Ebola – DRC+

Emergencies

Ebola – DRC+
Public Health Emergency of International Concern (PHEIC)

Final Statement on the 8th meeting of the International Health Regulations (2005)
26 June 2020 Statement
Emergency Committee for Ebola virus disease in the Democratic Republic of the Congo (provinces of Ituri, North Kivu, and South Kivu) on 26 June 2020
…Conclusions and Advice
The Committee agreed that the current situation in the Ituri, North Kivu, and South Kivu provinces no longer constitutes a public health emergency of international concern.
The Committee emphasized the importance of continued donors’ funding and human resources to operationalize the 90-day day national response plan.
The Committee provided the following advice to the Director-General for his issuance as revised Temporary Recommendations, in accordance with Article 15(1) of the IHR (2005) “…Temporary Recommendations may be modified or extended as appropriate, including after it has been determined that a public health emergency of international concern has ended, at which time other temporary recommendations may be issued as necessary for the purpose of preventing or promptly detecting its recurrence […] These Temporary Recommendations shall automatically expire three months after their issuance.” …

…Based on this advice, the report made by the affected State Party and the currently available information, the Director-General accepted the Committee’s assessment and on 26 June 2020 declared the end of the Public Health Emergency of International Concern (PHEIC) for this event…

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25 June 2020 News release
10th Ebola outbreak in the Democratic Republic of the Congo declared over; vigilance against flare-ups and support for survivors must continue
Today marks the end of the 10th outbreak of Ebola virus disease in the Democratic Republic of the Congo (DRC). This long, complex and difficult outbreak has been overcome due to the leadership and commitment of the Government of the DRC, supported by the World Health Organization (WHO), a multitude of partners, donors, and above all, the efforts of the communities affected by the virus.

WHO congratulates all those involved in the arduous and often dangerous work required to end the outbreak, but stresses the need for vigilance. Continuing to support survivors and maintaining strong surveillance and response systems in order to contain potential flare-ups is critical in the months to come.

“The outbreak took so much from all of us, especially from the people of DRC, but we came out of it with valuable lessons, and valuable tools. The world is now better-equipped to respond to Ebola. A vaccine has been licensed, and effective treatments identified,” said WHO Director-General Dr Tedros Adhanom Ghebreyesus.

“We should celebrate this moment, but we must resist complacency. Viruses do not take breaks. Ultimately, the best defence against any outbreak is investing in a stronger health system as the foundation for universal health coverage.”

The outbreak, declared in North Kivu on 1 August 2018, was the second largest in the world, and was particularly challenging as it took place an active conflict zone. There were 3470 cases, 2287 deaths and 1171 survivors.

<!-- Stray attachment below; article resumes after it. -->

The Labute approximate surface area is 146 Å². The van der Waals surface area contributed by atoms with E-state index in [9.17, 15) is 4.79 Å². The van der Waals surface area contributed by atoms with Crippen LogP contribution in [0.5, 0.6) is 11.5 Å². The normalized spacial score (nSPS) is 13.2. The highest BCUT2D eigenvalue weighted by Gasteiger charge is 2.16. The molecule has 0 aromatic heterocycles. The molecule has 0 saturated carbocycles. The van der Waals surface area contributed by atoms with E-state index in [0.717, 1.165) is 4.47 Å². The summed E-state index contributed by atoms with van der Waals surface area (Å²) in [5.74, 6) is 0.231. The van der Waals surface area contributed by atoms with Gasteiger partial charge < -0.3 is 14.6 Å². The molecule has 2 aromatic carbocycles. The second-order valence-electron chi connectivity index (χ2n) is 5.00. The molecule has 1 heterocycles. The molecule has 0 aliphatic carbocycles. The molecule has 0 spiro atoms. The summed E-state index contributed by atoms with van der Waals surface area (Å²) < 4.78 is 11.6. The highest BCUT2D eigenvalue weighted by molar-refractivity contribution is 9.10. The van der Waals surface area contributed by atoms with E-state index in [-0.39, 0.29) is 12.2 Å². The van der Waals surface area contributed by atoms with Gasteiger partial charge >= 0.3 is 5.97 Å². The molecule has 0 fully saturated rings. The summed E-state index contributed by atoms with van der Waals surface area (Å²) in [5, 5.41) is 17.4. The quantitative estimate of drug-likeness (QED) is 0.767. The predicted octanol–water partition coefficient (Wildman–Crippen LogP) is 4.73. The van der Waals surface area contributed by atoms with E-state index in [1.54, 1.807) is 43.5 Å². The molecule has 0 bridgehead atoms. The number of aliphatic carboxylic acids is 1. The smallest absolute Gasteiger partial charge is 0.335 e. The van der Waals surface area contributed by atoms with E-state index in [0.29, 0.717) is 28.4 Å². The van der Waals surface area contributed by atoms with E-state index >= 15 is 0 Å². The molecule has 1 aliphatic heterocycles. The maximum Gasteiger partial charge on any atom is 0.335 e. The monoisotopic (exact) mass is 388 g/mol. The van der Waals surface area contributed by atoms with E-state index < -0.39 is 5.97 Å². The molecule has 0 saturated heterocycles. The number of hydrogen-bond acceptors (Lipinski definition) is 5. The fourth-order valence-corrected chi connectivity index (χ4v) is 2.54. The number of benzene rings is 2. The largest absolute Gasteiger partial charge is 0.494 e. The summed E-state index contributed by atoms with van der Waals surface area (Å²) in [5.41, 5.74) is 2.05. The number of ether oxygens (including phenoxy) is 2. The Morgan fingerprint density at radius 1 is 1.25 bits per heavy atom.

Led by the DRC Government and the Ministry of Health and supported by WHO and partners, the more than 22-month-long response involved training thousands of health workers, registering 250 000 contacts, testing 220 000 samples, providing patients with equitable access to advanced therapeutics, vaccinating over 303 000 people with the highly effective rVSV-ZEBOV-GP vaccine, and offering care for all survivors after their recovery.

The response was bolstered by the engagement and leadership of the affected communities. Thanks to their efforts, this outbreak did not spread globally. More than 16 000 local frontline responders worked alongside the more than 1500 people deployed by WHO. Support from donors was essential, as was the work of UN partner agencies, national and international NGOs, research networks, and partners deployed through the Global Outbreak Alert and Response Network. Hard work to build up preparedness capacities in neighbouring countries also limited the risk of the outbreak expanding…

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Ebola Outbreak in DRC 98: 23 June 2020
[Excerpts]
Situation Update WHO Health Emergencies Programme Page 2
In Ituri, North Kivu and South Kivu provinces of the Democratic Republic of the Congo, no new confirmed cases of EVD have been reported since 27 April 2020…

Conclusion
Tuesday 23 June 2020 marks 41 days with no new cases of EVD since the Ministry of Health began its 42-day countdown to the declaration of the end of the EVD outbreak in Ituri, North Kivu and South Kivu. Maintaining a robust surveillance system in order to detect, isolate, test and treat new suspected cases as early as possible will remain crucial for this response even after the declaration of the end of the outbreak, as will be coordination, among partners, authorities and communities and EVD survivor advocacy .